13 - 15 Months

Shared storytelling can boost your toddler’s memory skills

Research shows that children as young as 13 months are already creating memories, even if they won’t remember them years from now. For example, your toddler is able to recall what happened to them earlier in the day or week—and those memories play an important role in early learning.   

Tell your toddler the story of their day

To encourage your child’s budding memory skills, you can talk about your shared experiences during calm moments, like mealtimes, bath time, or before bed. Include the who, what, where, and why when you tell them stories about their day.

For example, when your toddler is taking a bath, you can say: “Remember this morning, when I had to take the garbage bags out to the curb and you watched me from the window? It was raining and my hair got so wet! And you touched my hair and felt that it was all wet, just like yours is now!” By adding details, you help them link what happened earlier to the current moment.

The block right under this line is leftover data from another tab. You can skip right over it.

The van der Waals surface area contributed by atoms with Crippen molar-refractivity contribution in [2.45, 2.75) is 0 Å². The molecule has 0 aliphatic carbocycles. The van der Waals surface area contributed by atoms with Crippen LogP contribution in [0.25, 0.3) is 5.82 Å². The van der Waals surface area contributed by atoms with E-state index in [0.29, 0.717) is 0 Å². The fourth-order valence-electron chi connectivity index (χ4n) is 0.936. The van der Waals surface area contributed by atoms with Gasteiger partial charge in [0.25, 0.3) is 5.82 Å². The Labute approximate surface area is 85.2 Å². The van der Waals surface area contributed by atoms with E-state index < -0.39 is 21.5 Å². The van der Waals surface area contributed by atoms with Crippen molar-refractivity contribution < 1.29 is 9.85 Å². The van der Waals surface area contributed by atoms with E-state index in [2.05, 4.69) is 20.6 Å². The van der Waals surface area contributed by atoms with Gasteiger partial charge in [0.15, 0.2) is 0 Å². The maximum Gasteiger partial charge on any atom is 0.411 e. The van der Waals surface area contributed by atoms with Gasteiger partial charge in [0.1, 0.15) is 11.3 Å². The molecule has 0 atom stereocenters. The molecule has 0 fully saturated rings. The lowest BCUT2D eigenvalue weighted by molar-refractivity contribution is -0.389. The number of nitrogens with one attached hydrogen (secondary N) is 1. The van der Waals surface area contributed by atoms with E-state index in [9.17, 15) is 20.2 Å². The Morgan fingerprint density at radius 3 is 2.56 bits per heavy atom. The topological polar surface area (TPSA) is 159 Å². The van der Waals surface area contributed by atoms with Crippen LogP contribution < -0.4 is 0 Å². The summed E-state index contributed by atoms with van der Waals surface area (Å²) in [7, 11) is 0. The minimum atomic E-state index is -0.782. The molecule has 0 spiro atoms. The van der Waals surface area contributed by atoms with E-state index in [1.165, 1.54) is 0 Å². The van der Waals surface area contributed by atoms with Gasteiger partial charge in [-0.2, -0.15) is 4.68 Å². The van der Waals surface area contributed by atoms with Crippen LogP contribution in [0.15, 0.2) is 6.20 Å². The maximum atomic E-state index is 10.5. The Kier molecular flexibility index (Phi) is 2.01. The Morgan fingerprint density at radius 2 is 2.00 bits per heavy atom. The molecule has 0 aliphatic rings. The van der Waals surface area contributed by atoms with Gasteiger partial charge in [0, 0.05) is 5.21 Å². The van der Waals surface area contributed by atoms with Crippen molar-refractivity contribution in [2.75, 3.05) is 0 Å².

This type of storytelling builds your toddler’s memory, vocabulary, and understanding. As your toddler starts saying more words, they can add to the stories, too. For now, try to pause throughout the story to let your toddler contribute, even with just a glance, smile, or head shake. 

Learn more about the research

Bauer, P. J. (1996). What do infants recall of their lives? Memory for specific events by one- to two-year-olds. American Psychologist, 51(1), 29–41.


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Posted in: 13 - 15 Months, 16 - 18 Months, Language, Executive Function, Cognitive Development, Lovevery App, Child Development

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